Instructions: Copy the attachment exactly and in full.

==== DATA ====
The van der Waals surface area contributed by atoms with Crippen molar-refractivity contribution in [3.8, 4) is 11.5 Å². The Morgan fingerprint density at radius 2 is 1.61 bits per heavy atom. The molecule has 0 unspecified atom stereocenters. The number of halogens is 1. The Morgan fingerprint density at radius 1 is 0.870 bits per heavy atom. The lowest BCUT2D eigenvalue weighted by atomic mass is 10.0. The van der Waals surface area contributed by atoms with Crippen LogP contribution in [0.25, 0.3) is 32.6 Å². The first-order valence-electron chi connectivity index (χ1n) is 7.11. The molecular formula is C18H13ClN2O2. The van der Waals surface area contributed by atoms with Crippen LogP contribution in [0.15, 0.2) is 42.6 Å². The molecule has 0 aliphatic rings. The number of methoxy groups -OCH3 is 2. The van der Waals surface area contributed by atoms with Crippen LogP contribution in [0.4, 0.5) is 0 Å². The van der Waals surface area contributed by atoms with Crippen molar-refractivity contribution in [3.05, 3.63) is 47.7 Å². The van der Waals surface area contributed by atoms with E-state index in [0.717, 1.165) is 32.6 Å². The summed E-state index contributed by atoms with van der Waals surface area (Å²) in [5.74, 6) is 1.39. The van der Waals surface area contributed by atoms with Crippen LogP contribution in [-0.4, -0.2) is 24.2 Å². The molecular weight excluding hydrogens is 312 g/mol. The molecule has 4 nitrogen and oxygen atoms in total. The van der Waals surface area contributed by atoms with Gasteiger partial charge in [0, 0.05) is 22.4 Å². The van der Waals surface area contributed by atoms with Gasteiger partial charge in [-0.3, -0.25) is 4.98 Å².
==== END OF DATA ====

The van der Waals surface area contributed by atoms with Crippen molar-refractivity contribution in [3.8, 4) is 11.5 Å². The Morgan fingerprint density at radius 2 is 1.61 bits per heavy atom. The molecule has 0 unspecified atom stereocenters. The number of halogens is 1. The Morgan fingerprint density at radius 1 is 0.870 bits per heavy atom. The lowest BCUT2D eigenvalue weighted by atomic mass is 10.0. The van der Waals surface area contributed by atoms with Crippen LogP contribution in [0.25, 0.3) is 32.6 Å². The first-order valence-electron chi connectivity index (χ1n) is 7.11. The molecular formula is C18H13ClN2O2. The van der Waals surface area contributed by atoms with Crippen LogP contribution in [0.15, 0.2) is 42.6 Å². The molecule has 0 aliphatic rings. The number of methoxy groups -OCH3 is 2. The van der Waals surface area contributed by atoms with Crippen LogP contribution in [0.4, 0.5) is 0 Å². The van der Waals surface area contributed by atoms with Crippen molar-refractivity contribution in [3.05, 3.63) is 47.7 Å². The van der Waals surface area contributed by atoms with E-state index in [0.717, 1.165) is 32.6 Å². The summed E-state index contributed by atoms with van der Waals surface area (Å²) in [5.74, 6) is 1.39. The van der Waals surface area contributed by atoms with Crippen LogP contribution in [-0.4, -0.2) is 24.2 Å². The molecular weight excluding hydrogens is 312 g/mol. The molecule has 4 nitrogen and oxygen atoms in total. The van der Waals surface area contributed by atoms with Gasteiger partial charge in [0, 0.05) is 22.4 Å². The van der Waals surface area contributed by atoms with Gasteiger partial charge in [-0.3, -0.25) is 4.98 Å².